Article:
With Valentine’s Day just around the corner, what better time to discuss the investments you might want to commit to or consider ditching
I am often asked what makes a good fund manager – or what makes a good fund, that you can buy and hold forever. Even more often, I am asked when investors should consider cutting their losses.
Nine times out of 10, experience is key. This is because a fund manager can show how their investment process works throughout the market cycle – in the good times and the bad.
Good managers will also have excellent knowledge of their area of investment and will use all the resources available to them. Some are good working alone or in a small team. Others are good when they have a big team to support them. That is very much down to the individual.
A good fund manager will also be consistent in their process, even during periods of underperformance. Tweaking or maturing a process is good. Deviating a long way from it is bad.
I find that good managers also tend to stay with the same company for long periods of time. They have consistency in their working environment and haven’t swapped and changed too much or too often.
When it comes to a good fund, it is important to understand the process and what the manager is trying to do. Never pick a fund just because your best friend or parent has invested in it, or because it’s the one you see mentioned all the time. Different funds will suit different people and help you meet different goals – so make sure it is right for you.
A couple of good examples are Royal London Corporate Bond and Liontrust UK Smaller Companies. Jonathan Platt, who has run the Royal London fund since 1999, has always had a knack of finding unrated bonds that other managers overlook. He has outperformed his peer group in 17 out 20 calendar years.
Anthony Cross has run the Liontrust fund since 1998, developing his own process that has not only worked successfully on this fund, but also on other UK equity funds the manager has subsequently launched. It is repeatable and reliable.
I rarely invest with a brand-new fund manager or new fund, but there have been a few exceptions to this rule over the years. One such example is Alex Savvides, manager of JOHCM UK Dynamic. Alex has shown himself to be a very talented and determined investor. Having joined JOHCM in 2008, he designed the fund himself and has run it since its launch, managing to be consistent in all market conditions. The fact that he designed the fund himself and has a clear process, which he lives and breathes, really caught my attention.
When you might want to cut your losses
As with relationships, there is no hard and fast rule when it comes to breaking up with an investment. It is very much on a case-by-case basis. But there are a few warning signs to look out for.
First, if the fund has undergone a prolonged period of underperformance, it could be time to call it a day. Sometimes we are too quick to switch – all managers will have bad patches and many will recover – and sometimes we are too emotionally attached to an investment to see clearly when we should cut our losses. A good question to ask yourself is: “If I was looking at the fund today as a new investor, would I still invest in it?”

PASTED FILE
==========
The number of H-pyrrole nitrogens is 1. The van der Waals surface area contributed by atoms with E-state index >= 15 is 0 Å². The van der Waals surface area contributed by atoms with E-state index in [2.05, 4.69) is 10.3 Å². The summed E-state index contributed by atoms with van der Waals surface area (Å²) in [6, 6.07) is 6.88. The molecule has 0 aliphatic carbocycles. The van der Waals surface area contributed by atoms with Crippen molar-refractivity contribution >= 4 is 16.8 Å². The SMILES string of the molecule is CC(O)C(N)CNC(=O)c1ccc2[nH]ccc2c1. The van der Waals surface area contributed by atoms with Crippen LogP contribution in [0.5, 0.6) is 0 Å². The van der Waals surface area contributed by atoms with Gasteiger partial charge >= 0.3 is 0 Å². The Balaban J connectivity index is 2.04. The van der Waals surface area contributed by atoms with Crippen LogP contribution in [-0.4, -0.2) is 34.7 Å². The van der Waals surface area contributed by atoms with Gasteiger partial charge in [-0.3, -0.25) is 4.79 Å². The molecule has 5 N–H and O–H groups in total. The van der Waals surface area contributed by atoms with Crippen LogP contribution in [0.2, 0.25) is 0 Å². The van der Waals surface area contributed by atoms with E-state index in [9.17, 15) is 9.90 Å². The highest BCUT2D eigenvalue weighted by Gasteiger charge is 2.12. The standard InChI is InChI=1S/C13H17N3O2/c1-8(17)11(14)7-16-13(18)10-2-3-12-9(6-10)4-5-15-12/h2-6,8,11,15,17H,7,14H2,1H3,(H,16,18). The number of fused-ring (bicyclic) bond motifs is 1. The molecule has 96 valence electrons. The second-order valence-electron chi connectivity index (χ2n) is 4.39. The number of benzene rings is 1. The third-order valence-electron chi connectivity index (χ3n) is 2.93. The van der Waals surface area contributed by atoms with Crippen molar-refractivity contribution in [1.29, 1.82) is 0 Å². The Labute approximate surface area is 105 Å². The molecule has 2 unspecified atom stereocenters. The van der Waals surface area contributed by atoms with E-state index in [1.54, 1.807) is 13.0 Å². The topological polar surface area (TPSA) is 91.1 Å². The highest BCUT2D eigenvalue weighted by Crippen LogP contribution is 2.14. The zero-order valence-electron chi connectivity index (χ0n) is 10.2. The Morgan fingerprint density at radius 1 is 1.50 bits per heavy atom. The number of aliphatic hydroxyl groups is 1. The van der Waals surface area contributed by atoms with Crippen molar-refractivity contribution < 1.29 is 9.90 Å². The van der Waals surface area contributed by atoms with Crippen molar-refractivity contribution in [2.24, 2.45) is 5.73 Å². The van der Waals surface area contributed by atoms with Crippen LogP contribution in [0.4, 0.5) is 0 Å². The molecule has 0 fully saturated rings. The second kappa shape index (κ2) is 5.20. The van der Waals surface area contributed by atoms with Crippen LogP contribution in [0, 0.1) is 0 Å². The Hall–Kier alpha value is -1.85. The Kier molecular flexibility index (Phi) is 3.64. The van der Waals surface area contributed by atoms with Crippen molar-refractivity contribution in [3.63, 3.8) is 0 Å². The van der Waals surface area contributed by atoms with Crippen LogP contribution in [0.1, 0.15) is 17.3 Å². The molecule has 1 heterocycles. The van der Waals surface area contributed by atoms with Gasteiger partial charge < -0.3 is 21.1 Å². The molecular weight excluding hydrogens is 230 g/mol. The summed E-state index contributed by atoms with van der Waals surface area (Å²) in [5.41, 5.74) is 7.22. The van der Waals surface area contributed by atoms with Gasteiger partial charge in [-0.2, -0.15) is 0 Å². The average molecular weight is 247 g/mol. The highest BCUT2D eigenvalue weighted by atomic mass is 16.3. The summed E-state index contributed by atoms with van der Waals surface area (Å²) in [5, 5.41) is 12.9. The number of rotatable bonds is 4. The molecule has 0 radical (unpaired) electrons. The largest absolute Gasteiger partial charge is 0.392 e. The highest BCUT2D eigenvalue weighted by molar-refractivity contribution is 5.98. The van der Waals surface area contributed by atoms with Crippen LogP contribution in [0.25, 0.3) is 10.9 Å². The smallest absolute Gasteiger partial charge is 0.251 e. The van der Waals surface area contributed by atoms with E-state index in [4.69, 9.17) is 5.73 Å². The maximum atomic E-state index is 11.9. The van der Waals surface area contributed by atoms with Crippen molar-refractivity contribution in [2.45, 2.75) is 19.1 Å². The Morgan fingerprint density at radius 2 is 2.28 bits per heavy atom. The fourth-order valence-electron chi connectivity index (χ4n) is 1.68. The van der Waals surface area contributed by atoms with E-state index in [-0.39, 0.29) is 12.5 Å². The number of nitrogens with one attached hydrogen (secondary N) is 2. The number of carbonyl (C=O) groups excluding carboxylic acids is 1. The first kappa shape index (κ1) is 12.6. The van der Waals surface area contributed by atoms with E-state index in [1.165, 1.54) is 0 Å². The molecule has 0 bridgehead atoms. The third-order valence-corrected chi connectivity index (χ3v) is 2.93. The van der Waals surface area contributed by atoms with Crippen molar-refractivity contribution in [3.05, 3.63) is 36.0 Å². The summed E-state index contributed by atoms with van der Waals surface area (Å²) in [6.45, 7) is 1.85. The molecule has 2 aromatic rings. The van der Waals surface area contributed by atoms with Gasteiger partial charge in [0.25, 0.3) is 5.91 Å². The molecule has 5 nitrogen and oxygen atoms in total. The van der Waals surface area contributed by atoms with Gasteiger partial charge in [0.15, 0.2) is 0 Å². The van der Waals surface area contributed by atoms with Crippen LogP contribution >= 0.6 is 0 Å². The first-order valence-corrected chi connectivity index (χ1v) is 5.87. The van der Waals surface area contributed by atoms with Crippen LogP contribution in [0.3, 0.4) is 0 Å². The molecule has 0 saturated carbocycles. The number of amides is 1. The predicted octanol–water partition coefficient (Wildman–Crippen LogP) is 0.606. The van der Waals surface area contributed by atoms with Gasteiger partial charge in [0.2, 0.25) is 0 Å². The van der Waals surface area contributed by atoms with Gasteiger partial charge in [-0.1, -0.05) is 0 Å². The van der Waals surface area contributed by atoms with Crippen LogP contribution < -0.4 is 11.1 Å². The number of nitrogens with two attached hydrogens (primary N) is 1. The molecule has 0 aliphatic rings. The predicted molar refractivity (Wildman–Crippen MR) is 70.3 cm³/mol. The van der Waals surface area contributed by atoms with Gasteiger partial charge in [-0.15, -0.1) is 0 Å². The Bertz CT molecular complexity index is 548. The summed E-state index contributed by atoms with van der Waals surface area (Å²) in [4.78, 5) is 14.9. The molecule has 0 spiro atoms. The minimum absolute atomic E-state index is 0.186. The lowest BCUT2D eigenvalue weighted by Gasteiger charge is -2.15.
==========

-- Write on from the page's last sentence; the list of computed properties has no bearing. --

Another sign is if a manager is not sticking to their investment process or has altered their style for no good reason that you can understand. This is usually a sign that something is up – again, ask yourself: “If was investing today, would I be comfortable with this manager investing this way?”
Sometimes a fund can get too big. This is especially the case if a manager runs a smaller companies fund. If they take on too many assets, they have to either take bigger bets in companies by owning larger percentages or they have to start investing in larger companies instead. If these changes have to be made, the fund is moving away from its process and could impact future returns.
At other times, the fund manager might change. If they have done a good job for you in the past, you may like to follow them to their new fund if that is an option. Or you might want to wait and see how the new manager does. If the previous manager was not doing so well, the new one may equally rekindle the spark in your investment relationship.
Past performance is not a reliable guide to future returns. You may not get back the amount originally invested, and tax rules can change over time. Darius’s views and those of the investment professionals quoted are their own and do not constitute financial advice.
Darius McDermott is managing director at Chelsea Financial Services and FundCalibre
These articles are provided for information purposes only. Occasionally, an opinion about whether to buy or sell a specific investment may be provided by third parties. The content is not intended to be a personal recommendation to buy or sell any financial instrument or product, or to adopt any investment strategy as it is not provided based on an assessment of your investing knowledge and experience, your financial situation or your investment objectives. The value of your investments, and the income derived from them, may go down as well as up. You may not get back all the money that you invest. The investments referred to in this article may not be suitable for all investors, and if in doubt, an investor should seek advice from a qualified investment adviser.
Full performance can be found on the company or index summary page on the interactive investor website. Simply click on the company's or index name highlighted in the article.